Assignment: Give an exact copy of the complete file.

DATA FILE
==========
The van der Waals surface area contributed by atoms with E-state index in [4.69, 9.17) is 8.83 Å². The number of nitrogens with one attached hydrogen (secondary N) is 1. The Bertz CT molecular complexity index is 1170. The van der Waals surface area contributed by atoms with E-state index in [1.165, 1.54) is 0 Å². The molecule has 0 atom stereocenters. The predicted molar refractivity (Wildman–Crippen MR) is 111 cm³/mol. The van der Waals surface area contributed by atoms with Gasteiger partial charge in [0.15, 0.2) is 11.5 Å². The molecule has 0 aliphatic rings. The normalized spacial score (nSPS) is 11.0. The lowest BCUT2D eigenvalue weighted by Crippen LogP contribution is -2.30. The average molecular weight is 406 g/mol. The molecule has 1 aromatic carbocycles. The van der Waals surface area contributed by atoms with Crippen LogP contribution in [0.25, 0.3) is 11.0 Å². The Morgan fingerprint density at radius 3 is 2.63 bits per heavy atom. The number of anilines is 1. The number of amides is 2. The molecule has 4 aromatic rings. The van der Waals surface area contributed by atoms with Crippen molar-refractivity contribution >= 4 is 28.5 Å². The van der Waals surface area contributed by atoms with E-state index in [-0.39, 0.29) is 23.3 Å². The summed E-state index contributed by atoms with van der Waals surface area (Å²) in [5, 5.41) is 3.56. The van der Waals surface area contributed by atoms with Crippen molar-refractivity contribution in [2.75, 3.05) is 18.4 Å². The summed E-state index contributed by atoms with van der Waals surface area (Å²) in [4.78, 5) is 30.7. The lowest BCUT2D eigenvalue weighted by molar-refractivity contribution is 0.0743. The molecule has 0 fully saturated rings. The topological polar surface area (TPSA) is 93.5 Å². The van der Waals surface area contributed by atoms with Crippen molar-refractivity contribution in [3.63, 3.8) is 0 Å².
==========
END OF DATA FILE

The van der Waals surface area contributed by atoms with E-state index in [4.69, 9.17) is 8.83 Å². The number of nitrogens with one attached hydrogen (secondary N) is 1. The Bertz CT molecular complexity index is 1170. The van der Waals surface area contributed by atoms with E-state index in [1.165, 1.54) is 0 Å². The molecule has 0 atom stereocenters. The predicted molar refractivity (Wildman–Crippen MR) is 111 cm³/mol. The van der Waals surface area contributed by atoms with Gasteiger partial charge in [0.15, 0.2) is 11.5 Å². The molecule has 0 aliphatic rings. The normalized spacial score (nSPS) is 11.0. The lowest BCUT2D eigenvalue weighted by Crippen LogP contribution is -2.30. The average molecular weight is 406 g/mol. The molecule has 1 aromatic carbocycles. The van der Waals surface area contributed by atoms with Crippen LogP contribution in [0.25, 0.3) is 11.0 Å². The Morgan fingerprint density at radius 3 is 2.63 bits per heavy atom. The number of anilines is 1. The number of amides is 2. The molecule has 4 aromatic rings. The van der Waals surface area contributed by atoms with Crippen molar-refractivity contribution >= 4 is 28.5 Å². The van der Waals surface area contributed by atoms with E-state index in [-0.39, 0.29) is 23.3 Å². The summed E-state index contributed by atoms with van der Waals surface area (Å²) in [5, 5.41) is 3.56. The van der Waals surface area contributed by atoms with Crippen molar-refractivity contribution in [2.75, 3.05) is 18.4 Å². The summed E-state index contributed by atoms with van der Waals surface area (Å²) in [4.78, 5) is 30.7. The lowest BCUT2D eigenvalue weighted by molar-refractivity contribution is 0.0743. The molecule has 0 fully saturated rings. The topological polar surface area (TPSA) is 93.5 Å². The van der Waals surface area contributed by atoms with Crippen molar-refractivity contribution in [3.63, 3.8) is 0 Å².